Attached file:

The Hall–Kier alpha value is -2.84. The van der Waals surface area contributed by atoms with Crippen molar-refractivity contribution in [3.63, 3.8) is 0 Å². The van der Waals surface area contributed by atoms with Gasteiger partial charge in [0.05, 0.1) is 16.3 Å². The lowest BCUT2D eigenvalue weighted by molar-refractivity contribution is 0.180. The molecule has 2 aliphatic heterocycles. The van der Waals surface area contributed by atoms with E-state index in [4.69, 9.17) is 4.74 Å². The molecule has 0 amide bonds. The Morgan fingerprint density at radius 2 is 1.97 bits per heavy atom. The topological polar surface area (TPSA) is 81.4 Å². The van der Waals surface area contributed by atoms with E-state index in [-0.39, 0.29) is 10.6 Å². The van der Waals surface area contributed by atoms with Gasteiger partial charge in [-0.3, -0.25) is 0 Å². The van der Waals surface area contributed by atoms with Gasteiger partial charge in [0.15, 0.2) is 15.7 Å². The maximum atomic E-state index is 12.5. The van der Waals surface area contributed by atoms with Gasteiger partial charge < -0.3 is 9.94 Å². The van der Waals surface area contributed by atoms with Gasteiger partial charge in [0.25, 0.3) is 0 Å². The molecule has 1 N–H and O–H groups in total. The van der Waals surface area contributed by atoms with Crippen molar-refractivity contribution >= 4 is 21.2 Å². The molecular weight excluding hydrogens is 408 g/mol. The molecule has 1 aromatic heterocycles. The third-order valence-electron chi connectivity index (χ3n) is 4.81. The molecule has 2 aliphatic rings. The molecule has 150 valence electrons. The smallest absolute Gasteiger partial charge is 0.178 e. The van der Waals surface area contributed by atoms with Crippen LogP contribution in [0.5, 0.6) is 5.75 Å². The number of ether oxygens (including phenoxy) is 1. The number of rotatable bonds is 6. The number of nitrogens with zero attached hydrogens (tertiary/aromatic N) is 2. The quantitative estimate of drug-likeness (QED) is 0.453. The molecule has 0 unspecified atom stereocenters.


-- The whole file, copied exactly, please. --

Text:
The Hall–Kier alpha value is -2.84. The van der Waals surface area contributed by atoms with Crippen molar-refractivity contribution in [3.63, 3.8) is 0 Å². The van der Waals surface area contributed by atoms with Gasteiger partial charge in [0.05, 0.1) is 16.3 Å². The lowest BCUT2D eigenvalue weighted by molar-refractivity contribution is 0.180. The molecule has 2 aliphatic heterocycles. The van der Waals surface area contributed by atoms with E-state index in [4.69, 9.17) is 4.74 Å². The molecule has 0 amide bonds. The Morgan fingerprint density at radius 2 is 1.97 bits per heavy atom. The topological polar surface area (TPSA) is 81.4 Å². The van der Waals surface area contributed by atoms with E-state index in [-0.39, 0.29) is 10.6 Å². The van der Waals surface area contributed by atoms with Gasteiger partial charge in [-0.3, -0.25) is 0 Å². The van der Waals surface area contributed by atoms with Gasteiger partial charge in [0.15, 0.2) is 15.7 Å². The maximum atomic E-state index is 12.5. The van der Waals surface area contributed by atoms with Gasteiger partial charge < -0.3 is 9.94 Å². The van der Waals surface area contributed by atoms with Gasteiger partial charge in [0.25, 0.3) is 0 Å². The molecule has 1 N–H and O–H groups in total. The van der Waals surface area contributed by atoms with Crippen molar-refractivity contribution >= 4 is 21.2 Å². The molecular weight excluding hydrogens is 408 g/mol. The molecule has 1 aromatic heterocycles. The third-order valence-electron chi connectivity index (χ3n) is 4.81. The molecule has 2 aliphatic rings. The molecule has 150 valence electrons. The smallest absolute Gasteiger partial charge is 0.178 e. The van der Waals surface area contributed by atoms with Crippen LogP contribution in [0.5, 0.6) is 5.75 Å². The number of ether oxygens (including phenoxy) is 1. The number of rotatable bonds is 6. The number of nitrogens with zero attached hydrogens (tertiary/aromatic N) is 2. The quantitative estimate of drug-likeness (QED) is 0.453. The molecule has 0 unspecified atom stereocenters.